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Nowruz: A Holiday Rich in Culinary Symbolism


Today marks the start of Nowruz, the Persian New Year. Observed throughout parts of the Middle East and Asia, the thirteen-day celebration is particularly significant in Iranian culture. Nowruz, meaning "new day," begins at the exact moment of the vernal equinox - 3:14pm in Tehran or 7:44am EST. The holiday is centuries old and reflects long-standing traditions. The food of Nowruz is especially meaningful, as each item serves as a symbol for the New Year.

The main dish of Nowruz is the Sabzi polo va mahi, or white fish with herbs and rice. The traditional herbs for the dish include parsley, coriander, chives and dill. Fish represent abundance, and the rice stands for rebirth. Other traditional dishes include noodle soup (representing the knots of life), an egg dish called herb kuku (fertility and rebirth) and baklava (prosperity).

Perhaps that most recognizable part of Nowruz is the Haft Sinn. The Haft Sinn is a kind of altar used to present seven (haft) food items, each beginning with the Farsi letter, sinn.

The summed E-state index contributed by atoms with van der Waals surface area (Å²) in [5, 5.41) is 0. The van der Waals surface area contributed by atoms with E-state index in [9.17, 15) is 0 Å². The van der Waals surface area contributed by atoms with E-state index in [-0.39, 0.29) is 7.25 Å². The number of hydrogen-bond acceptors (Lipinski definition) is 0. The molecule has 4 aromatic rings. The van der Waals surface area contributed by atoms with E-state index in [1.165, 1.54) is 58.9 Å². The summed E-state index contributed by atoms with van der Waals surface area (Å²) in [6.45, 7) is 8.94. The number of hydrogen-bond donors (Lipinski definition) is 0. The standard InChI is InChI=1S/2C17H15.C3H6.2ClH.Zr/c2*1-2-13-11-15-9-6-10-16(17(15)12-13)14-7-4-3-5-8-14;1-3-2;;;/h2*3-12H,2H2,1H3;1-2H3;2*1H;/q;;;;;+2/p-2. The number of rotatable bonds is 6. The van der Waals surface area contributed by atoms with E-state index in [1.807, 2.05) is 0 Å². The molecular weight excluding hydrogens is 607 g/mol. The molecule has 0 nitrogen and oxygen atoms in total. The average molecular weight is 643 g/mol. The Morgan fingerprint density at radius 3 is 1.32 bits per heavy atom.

Nowruz

The Haft Sinn usually includes wheat sprouts as a symbol for new growth, sweet pudding made from wheat for affluence, an apple to stand for health and beauty, garlic for health, the dried fruit of an olive plan to symbolize love, sumac berries for sunrise, and vinegar to represent age and patience.

To each Haft Sinn, families might also place additional objects from painted eggs to hyacinth. Every item placed on the table also has a symbolic meaning. The additional items of the Haft Sinn vary by family, and make each altar personal and unique. Just before the transition to the new year, families typically sit around the Haft Sinn and sing songs, tell stories, and recite prayers.

The festivities end on the thirteenth day, called Sizdah Bedar, roughly translated as Outdoor Thirteen. On this day, families go outside for picnics. They bring with them wheatgrass from their Haft Sinn to throw into running water, and thereby cast out the bad luck. With this, they are prepared for the start of the new year.

Do you have favorite Nowruz recipes? Please share them in the comments section below.

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